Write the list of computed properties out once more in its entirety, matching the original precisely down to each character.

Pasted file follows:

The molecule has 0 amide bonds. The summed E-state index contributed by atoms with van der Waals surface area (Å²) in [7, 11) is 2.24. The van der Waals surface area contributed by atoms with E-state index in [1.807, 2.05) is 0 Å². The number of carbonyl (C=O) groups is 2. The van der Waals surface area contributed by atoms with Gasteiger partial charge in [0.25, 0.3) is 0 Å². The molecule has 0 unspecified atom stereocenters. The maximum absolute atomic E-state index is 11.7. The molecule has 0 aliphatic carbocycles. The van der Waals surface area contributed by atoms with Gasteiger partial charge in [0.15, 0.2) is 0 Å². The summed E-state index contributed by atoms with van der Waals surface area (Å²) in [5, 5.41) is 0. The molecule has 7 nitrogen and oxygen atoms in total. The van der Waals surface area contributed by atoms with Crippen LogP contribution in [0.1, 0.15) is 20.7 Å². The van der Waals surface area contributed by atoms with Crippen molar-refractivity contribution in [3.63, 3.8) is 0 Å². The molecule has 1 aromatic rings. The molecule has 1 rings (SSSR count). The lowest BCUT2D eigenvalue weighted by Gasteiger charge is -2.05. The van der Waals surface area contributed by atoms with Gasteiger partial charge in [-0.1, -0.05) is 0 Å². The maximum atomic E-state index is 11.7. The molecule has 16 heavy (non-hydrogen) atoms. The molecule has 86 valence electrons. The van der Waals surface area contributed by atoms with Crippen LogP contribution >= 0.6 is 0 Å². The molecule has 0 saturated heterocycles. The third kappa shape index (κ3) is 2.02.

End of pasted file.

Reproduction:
The molecule has 0 amide bonds. The summed E-state index contributed by atoms with van der Waals surface area (Å²) in [7, 11) is 2.24. The van der Waals surface area contributed by atoms with E-state index in [1.807, 2.05) is 0 Å². The number of carbonyl (C=O) groups is 2. The van der Waals surface area contributed by atoms with Gasteiger partial charge in [0.25, 0.3) is 0 Å². The molecule has 0 unspecified atom stereocenters. The maximum absolute atomic E-state index is 11.7. The molecule has 0 aliphatic carbocycles. The van der Waals surface area contributed by atoms with Gasteiger partial charge in [0.15, 0.2) is 0 Å². The summed E-state index contributed by atoms with van der Waals surface area (Å²) in [5, 5.41) is 0. The molecule has 7 nitrogen and oxygen atoms in total. The van der Waals surface area contributed by atoms with Crippen LogP contribution in [0.1, 0.15) is 20.7 Å². The van der Waals surface area contributed by atoms with Crippen molar-refractivity contribution in [3.63, 3.8) is 0 Å². The molecule has 1 aromatic rings. The molecule has 1 rings (SSSR count). The lowest BCUT2D eigenvalue weighted by Gasteiger charge is -2.05. The van der Waals surface area contributed by atoms with Gasteiger partial charge in [-0.1, -0.05) is 0 Å². The maximum atomic E-state index is 11.7. The molecule has 16 heavy (non-hydrogen) atoms. The molecule has 86 valence electrons. The van der Waals surface area contributed by atoms with Crippen LogP contribution >= 0.6 is 0 Å². The molecule has 0 saturated heterocycles. The third kappa shape index (κ3) is 2.02.